Most of my previous Mastering Lightroom series articles were about specific techniques and features of Adobe’s popular post-processing tool for photographers. Of course, learning these techniques is very important, yet for someone who’s just started using Lightroom, other questions come to mind first. Where do you start? What do you do first? How to keep your catalogs uncluttered and organized? Answers to these questions can be extensive, but in this article, I will try to describe a very simple, basic workflow I often use myself. This workflow allows me to keep my catalogs tidy yet at the same time helps me get to actual post-processing very quickly and in just a few steps. Many of you already have your favorite workflows, I’m sure, and some will involve different or more steps than this one. With this article, my goal is to get those of you completely new to Lightroom up and running quickly so that, with practice, you can decide on your own approach.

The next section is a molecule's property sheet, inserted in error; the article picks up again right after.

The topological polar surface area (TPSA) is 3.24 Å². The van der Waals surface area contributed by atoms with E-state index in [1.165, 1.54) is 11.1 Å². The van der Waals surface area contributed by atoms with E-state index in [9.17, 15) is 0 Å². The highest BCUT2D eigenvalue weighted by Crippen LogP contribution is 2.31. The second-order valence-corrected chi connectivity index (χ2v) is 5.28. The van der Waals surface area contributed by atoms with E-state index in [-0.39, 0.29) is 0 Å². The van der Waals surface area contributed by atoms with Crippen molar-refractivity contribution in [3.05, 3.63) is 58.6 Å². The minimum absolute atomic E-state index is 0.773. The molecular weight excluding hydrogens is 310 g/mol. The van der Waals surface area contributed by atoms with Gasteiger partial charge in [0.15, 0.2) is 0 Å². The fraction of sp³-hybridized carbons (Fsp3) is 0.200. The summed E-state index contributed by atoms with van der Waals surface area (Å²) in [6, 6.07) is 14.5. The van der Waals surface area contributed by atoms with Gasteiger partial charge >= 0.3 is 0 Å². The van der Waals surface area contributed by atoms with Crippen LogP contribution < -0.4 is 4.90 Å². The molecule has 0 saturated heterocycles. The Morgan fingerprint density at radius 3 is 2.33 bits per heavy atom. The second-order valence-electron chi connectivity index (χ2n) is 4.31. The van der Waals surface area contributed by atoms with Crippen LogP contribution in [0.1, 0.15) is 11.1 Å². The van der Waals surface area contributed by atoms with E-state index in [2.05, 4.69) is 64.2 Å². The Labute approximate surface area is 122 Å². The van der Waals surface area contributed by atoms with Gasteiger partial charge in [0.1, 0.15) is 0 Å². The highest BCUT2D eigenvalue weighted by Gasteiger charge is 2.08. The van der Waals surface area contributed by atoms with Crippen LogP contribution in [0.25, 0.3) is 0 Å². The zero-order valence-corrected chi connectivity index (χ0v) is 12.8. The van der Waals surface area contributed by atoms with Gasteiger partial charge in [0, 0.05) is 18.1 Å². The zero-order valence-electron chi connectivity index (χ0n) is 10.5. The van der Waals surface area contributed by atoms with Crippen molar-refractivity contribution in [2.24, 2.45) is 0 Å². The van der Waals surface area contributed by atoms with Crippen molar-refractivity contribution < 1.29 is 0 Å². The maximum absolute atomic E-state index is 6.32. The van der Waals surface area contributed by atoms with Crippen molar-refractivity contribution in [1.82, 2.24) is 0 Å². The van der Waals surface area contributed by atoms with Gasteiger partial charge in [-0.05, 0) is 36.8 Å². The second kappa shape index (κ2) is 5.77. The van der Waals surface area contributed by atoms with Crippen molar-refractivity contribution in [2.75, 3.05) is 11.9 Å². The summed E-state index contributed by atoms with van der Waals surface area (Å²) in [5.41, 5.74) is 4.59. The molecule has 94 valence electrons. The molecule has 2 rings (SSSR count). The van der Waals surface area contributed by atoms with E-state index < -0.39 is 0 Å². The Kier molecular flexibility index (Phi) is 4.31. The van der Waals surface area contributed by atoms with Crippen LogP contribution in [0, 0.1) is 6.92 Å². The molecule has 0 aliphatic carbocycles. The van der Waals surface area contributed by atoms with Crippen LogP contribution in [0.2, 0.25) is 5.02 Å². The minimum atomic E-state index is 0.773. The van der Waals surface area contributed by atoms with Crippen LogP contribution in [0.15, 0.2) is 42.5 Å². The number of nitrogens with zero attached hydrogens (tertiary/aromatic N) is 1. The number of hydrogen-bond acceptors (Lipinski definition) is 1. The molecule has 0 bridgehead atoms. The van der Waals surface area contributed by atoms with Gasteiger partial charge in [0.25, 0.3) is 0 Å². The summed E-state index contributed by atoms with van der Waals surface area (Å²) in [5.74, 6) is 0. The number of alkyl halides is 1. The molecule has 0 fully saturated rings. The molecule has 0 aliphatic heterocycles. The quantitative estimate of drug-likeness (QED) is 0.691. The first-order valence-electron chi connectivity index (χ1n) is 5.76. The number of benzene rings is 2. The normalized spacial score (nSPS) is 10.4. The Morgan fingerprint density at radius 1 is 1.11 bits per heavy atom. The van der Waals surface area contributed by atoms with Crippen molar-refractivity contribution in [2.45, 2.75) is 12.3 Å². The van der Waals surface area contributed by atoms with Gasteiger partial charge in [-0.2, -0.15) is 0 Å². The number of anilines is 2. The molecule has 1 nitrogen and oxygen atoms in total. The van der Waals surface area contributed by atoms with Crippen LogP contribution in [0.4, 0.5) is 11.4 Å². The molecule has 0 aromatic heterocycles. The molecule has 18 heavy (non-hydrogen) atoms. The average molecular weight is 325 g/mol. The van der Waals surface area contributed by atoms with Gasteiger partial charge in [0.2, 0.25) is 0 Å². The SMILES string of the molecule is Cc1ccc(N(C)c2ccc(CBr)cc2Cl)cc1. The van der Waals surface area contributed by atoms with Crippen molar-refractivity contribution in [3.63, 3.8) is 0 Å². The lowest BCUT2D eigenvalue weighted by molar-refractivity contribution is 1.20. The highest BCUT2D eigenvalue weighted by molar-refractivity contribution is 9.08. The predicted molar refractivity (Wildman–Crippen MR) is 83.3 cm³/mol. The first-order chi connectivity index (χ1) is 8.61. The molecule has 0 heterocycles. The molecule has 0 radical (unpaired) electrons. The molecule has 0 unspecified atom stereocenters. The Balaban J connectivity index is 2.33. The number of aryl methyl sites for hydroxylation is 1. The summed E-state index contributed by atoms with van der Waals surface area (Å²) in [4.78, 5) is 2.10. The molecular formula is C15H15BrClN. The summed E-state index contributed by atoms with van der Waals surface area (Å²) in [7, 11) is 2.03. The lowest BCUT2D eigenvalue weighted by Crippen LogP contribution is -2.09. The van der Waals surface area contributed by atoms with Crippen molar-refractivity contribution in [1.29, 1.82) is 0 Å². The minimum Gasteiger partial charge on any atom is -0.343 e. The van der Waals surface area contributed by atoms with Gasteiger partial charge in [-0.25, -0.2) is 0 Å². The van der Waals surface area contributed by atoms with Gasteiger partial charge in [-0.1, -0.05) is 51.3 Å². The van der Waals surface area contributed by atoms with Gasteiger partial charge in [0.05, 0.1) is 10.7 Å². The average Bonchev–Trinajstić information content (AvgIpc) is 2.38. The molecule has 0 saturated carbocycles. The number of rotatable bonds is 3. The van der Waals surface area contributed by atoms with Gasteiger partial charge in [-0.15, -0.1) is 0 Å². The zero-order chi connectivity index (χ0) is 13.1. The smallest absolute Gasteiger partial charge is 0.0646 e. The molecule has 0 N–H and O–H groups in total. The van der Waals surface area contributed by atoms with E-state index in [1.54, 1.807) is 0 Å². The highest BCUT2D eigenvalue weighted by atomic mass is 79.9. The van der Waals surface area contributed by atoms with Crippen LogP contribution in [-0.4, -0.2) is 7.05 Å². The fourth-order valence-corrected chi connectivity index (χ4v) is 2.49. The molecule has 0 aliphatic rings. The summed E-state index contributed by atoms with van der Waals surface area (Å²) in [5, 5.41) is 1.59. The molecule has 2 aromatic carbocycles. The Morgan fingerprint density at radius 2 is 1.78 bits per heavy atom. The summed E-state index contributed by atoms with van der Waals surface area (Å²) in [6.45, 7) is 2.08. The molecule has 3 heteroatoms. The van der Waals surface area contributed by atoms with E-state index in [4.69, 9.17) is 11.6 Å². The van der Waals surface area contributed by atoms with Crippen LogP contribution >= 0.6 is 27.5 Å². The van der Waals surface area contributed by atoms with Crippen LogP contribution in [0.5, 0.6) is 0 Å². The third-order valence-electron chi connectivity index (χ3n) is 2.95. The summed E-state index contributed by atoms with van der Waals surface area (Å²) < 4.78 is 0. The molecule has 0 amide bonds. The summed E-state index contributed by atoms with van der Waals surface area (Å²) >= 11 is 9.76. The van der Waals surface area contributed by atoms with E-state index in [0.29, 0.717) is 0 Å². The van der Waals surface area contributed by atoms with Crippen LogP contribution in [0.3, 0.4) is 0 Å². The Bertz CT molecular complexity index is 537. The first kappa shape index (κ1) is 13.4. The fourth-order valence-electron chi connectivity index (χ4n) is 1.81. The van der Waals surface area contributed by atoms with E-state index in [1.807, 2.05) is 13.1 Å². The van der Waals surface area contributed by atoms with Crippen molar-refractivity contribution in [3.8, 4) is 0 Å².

Lightroom is a catalog-based post-processing application. For someone new to such photo managing approach, it may sound complicated at first, but actually isn’t. What it means is that Lightroom doesn’t work with the original files, but stores information about them – along with rendered previews – in a set of files that make up a Catalog. We’re not going to talk about advantages and disadvantages of such a system, suffice to say both are present. More importantly with Lightroom, in order to edit images, you first need to import them into the Catalog. To import your images, start Lightroom and select “Import…” from the bottom of the left-side panel while in Library module (hit “E” to engage Library module or select from the Module panel at the top of the screen). Alternatively, you can import photographs by selecting “Import Photos and Video…” from File menu (Ctrl+Shift+I for Windows users).